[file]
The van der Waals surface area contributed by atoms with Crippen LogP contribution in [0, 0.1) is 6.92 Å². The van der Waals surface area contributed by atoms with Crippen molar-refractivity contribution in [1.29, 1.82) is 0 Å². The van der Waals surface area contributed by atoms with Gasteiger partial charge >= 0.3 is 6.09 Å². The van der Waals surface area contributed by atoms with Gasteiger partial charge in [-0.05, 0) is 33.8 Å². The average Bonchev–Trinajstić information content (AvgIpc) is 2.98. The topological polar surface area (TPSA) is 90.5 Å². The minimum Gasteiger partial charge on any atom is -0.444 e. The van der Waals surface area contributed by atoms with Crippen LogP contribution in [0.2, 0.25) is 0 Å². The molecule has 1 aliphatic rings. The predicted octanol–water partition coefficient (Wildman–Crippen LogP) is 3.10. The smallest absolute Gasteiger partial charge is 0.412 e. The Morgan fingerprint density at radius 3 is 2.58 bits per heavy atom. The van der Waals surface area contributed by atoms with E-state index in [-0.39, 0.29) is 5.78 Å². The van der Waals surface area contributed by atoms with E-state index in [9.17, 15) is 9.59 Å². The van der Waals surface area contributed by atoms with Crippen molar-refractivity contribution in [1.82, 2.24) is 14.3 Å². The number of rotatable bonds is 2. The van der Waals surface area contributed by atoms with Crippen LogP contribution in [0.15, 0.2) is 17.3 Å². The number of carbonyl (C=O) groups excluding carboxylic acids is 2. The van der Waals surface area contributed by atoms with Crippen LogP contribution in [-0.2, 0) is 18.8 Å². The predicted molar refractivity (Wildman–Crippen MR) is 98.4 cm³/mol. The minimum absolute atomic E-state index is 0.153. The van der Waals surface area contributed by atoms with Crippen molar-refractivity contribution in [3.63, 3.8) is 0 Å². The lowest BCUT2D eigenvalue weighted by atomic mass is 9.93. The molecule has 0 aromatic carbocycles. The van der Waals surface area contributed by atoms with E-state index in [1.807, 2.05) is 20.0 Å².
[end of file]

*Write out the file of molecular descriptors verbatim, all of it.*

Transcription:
The van der Waals surface area contributed by atoms with Crippen LogP contribution in [0, 0.1) is 6.92 Å². The van der Waals surface area contributed by atoms with Crippen molar-refractivity contribution in [1.29, 1.82) is 0 Å². The van der Waals surface area contributed by atoms with Gasteiger partial charge >= 0.3 is 6.09 Å². The van der Waals surface area contributed by atoms with Gasteiger partial charge in [-0.05, 0) is 33.8 Å². The average Bonchev–Trinajstić information content (AvgIpc) is 2.98. The topological polar surface area (TPSA) is 90.5 Å². The minimum Gasteiger partial charge on any atom is -0.444 e. The van der Waals surface area contributed by atoms with Crippen LogP contribution in [0.2, 0.25) is 0 Å². The molecule has 1 aliphatic rings. The predicted octanol–water partition coefficient (Wildman–Crippen LogP) is 3.10. The smallest absolute Gasteiger partial charge is 0.412 e. The Morgan fingerprint density at radius 3 is 2.58 bits per heavy atom. The van der Waals surface area contributed by atoms with E-state index in [-0.39, 0.29) is 5.78 Å². The van der Waals surface area contributed by atoms with E-state index in [9.17, 15) is 9.59 Å². The van der Waals surface area contributed by atoms with Crippen molar-refractivity contribution in [1.82, 2.24) is 14.3 Å². The number of rotatable bonds is 2. The van der Waals surface area contributed by atoms with Crippen LogP contribution in [0.15, 0.2) is 17.3 Å². The number of carbonyl (C=O) groups excluding carboxylic acids is 2. The van der Waals surface area contributed by atoms with Crippen LogP contribution in [-0.2, 0) is 18.8 Å². The predicted molar refractivity (Wildman–Crippen MR) is 98.4 cm³/mol. The minimum absolute atomic E-state index is 0.153. The van der Waals surface area contributed by atoms with Crippen molar-refractivity contribution in [3.63, 3.8) is 0 Å². The lowest BCUT2D eigenvalue weighted by atomic mass is 9.93. The molecule has 0 aromatic carbocycles. The van der Waals surface area contributed by atoms with E-state index in [1.807, 2.05) is 20.0 Å².